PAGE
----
Business Transition Lessons Learned:

Don’t Rest on Your Laurels!

As a 64-year-old CEO of a $10 million manufacturing company, Richard was confident that he could keep his customers happy and content even though his products were more expensive than those sold by his competition. 

After all, he had been in business for over 30 years and he had built strong relationships with his customers. As a result, Richard didn’t focus on keeping his raw material costs low or hire anyone to focus on marketing to attract new customers.

To his dismay, one-by-one, his long-time customers started turning to his competitors for product. The people he had built relationships with were retiring and their replacements were now making the purchasing decisions—solely based on price. They didn’t have relationships with Richard, know why his product was better, or understand that his customer service was superior.

All they cared about was price.

Richard hadn’t saved sufficiently outside the company because he planned to sell his company when he turned 65 and live off the proceeds.

The Outcomes:

  • Richard’s business lost customers and therefore value very quickly due to his belief that he didn’t have to work hard to remain competitive in his marketplace.

  • Richard thought he could avoid the expense of new hires to focus on purchasing and marketing only to find out that he desperately needed these functions in his business.

  • Richard’s retirement plans were now postponed by several more years and he had to work harder than ever to regain the lost business value so he could sell it. Richard’s wife was forced to delay her retirement plans as well, until Richard could break away from the business.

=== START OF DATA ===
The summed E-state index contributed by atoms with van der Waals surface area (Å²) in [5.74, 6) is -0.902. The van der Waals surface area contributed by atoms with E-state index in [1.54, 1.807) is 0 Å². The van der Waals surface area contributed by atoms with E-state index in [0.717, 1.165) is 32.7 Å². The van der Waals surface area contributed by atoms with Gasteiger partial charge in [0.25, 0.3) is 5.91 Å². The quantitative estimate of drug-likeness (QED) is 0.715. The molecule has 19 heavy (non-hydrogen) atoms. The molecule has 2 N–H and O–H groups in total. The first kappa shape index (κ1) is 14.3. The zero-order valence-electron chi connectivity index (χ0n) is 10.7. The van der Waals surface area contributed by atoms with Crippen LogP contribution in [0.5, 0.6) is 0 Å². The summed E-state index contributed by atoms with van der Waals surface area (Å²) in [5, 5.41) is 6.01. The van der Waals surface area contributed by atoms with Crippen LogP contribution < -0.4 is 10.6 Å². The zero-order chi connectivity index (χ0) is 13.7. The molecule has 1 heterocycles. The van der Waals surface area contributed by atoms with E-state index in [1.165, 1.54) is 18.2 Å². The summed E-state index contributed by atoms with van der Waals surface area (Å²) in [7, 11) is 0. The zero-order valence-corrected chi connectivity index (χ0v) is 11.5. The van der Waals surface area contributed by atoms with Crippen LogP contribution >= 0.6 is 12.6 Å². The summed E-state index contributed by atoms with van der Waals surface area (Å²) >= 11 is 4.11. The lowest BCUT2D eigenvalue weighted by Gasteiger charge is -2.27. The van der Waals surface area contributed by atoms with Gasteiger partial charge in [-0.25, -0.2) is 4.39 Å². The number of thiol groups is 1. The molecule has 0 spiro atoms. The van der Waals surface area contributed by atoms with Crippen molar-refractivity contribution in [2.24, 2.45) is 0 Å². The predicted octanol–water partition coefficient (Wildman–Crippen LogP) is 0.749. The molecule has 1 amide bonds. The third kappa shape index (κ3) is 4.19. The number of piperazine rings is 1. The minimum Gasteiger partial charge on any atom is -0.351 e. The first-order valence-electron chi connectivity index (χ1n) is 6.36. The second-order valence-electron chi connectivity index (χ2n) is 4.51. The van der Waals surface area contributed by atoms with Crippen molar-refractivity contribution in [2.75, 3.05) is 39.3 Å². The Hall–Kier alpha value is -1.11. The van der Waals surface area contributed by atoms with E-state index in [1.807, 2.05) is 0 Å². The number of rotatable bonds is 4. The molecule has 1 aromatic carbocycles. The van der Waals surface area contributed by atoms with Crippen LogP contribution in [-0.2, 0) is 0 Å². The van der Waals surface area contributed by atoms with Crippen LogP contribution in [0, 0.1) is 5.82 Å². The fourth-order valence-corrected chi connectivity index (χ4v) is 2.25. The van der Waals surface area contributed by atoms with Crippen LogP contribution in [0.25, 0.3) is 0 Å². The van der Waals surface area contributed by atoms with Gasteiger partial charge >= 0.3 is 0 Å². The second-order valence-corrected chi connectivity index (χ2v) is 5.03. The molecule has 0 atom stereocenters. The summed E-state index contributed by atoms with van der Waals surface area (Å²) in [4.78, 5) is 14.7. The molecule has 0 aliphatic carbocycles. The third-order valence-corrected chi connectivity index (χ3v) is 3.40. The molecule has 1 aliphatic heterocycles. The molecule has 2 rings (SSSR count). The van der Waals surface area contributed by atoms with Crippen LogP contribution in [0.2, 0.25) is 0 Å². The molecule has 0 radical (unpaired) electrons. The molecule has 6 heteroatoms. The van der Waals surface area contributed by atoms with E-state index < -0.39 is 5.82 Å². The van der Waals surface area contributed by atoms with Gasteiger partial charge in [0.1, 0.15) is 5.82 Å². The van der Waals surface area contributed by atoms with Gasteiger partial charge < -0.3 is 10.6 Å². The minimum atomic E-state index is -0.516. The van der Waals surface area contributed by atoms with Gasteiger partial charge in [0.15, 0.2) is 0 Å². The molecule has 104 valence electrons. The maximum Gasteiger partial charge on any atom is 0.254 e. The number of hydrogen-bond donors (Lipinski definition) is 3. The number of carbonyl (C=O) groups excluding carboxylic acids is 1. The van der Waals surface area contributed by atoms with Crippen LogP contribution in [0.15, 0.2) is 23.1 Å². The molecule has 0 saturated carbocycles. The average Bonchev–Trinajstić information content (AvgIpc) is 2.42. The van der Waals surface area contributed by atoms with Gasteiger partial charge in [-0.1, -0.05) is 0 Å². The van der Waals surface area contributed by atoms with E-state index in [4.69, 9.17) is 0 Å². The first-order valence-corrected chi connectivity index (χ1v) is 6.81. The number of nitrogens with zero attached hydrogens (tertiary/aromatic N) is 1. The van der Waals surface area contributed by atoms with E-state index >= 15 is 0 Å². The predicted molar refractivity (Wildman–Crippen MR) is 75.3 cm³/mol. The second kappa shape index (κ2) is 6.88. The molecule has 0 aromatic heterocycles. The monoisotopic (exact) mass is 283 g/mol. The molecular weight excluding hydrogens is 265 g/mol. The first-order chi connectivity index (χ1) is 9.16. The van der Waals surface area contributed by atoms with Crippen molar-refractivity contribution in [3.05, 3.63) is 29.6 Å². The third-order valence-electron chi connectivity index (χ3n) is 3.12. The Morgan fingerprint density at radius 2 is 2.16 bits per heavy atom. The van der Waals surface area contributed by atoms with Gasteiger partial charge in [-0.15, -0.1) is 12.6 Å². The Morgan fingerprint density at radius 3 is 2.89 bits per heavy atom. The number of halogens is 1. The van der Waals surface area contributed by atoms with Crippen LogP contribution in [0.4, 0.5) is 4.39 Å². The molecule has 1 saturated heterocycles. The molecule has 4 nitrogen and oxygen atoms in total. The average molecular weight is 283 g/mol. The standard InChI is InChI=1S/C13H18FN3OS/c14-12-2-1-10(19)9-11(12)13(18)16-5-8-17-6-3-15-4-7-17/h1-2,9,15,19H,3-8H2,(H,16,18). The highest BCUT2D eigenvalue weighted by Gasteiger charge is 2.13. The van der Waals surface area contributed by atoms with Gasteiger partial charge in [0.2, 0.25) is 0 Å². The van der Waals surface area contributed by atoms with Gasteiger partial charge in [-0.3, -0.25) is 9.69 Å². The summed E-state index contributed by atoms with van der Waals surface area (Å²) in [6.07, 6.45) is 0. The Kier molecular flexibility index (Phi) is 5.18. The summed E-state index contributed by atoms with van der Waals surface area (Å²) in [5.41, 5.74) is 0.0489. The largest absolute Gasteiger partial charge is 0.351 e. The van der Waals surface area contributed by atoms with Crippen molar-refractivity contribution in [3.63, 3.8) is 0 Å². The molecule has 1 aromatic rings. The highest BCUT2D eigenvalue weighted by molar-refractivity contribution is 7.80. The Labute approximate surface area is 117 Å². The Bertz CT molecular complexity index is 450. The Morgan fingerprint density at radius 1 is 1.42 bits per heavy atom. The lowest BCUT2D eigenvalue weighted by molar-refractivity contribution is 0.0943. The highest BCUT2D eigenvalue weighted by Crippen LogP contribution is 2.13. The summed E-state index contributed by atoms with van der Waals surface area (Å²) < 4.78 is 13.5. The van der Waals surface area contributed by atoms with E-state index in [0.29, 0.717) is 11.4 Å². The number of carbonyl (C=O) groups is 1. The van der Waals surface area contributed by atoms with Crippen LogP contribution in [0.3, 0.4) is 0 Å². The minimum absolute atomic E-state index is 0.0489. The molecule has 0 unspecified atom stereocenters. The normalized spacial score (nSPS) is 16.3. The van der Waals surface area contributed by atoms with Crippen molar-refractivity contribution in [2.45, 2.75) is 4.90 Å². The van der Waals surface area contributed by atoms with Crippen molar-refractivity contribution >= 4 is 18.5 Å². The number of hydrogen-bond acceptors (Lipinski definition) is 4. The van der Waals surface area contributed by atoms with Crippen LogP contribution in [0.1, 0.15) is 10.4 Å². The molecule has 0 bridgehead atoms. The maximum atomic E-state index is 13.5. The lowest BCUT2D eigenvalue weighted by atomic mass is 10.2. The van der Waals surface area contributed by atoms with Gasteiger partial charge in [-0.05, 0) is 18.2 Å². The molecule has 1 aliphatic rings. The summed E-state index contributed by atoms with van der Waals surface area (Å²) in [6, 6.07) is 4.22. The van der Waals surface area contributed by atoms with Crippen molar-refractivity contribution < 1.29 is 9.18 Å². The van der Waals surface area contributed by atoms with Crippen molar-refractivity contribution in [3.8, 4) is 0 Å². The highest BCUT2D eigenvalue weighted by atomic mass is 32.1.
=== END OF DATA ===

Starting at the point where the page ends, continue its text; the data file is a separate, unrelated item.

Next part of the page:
Lessons Learned:

  • Richard should have been saving money outside of the business every year to reduce his financial dependence on the sale of the business.

  • Richard should have recognized years ago that his customer contacts would be retiring and he would lose his customers’ loyalty. He could have had his customer service team work hard to build relationships with the new customer contacts.

  • Richard should have hired the necessary resources in purchasing and marketing to cut his production costs and target new customers.

You must remain vigilant in order to keep your business relevant and competitive so it continues to grow and increase in value. 

Don’t let this happen to you!

Start your exit planning early to ensure that you can extract the full value of your business when you want to retire. 

Let us show you how.

 

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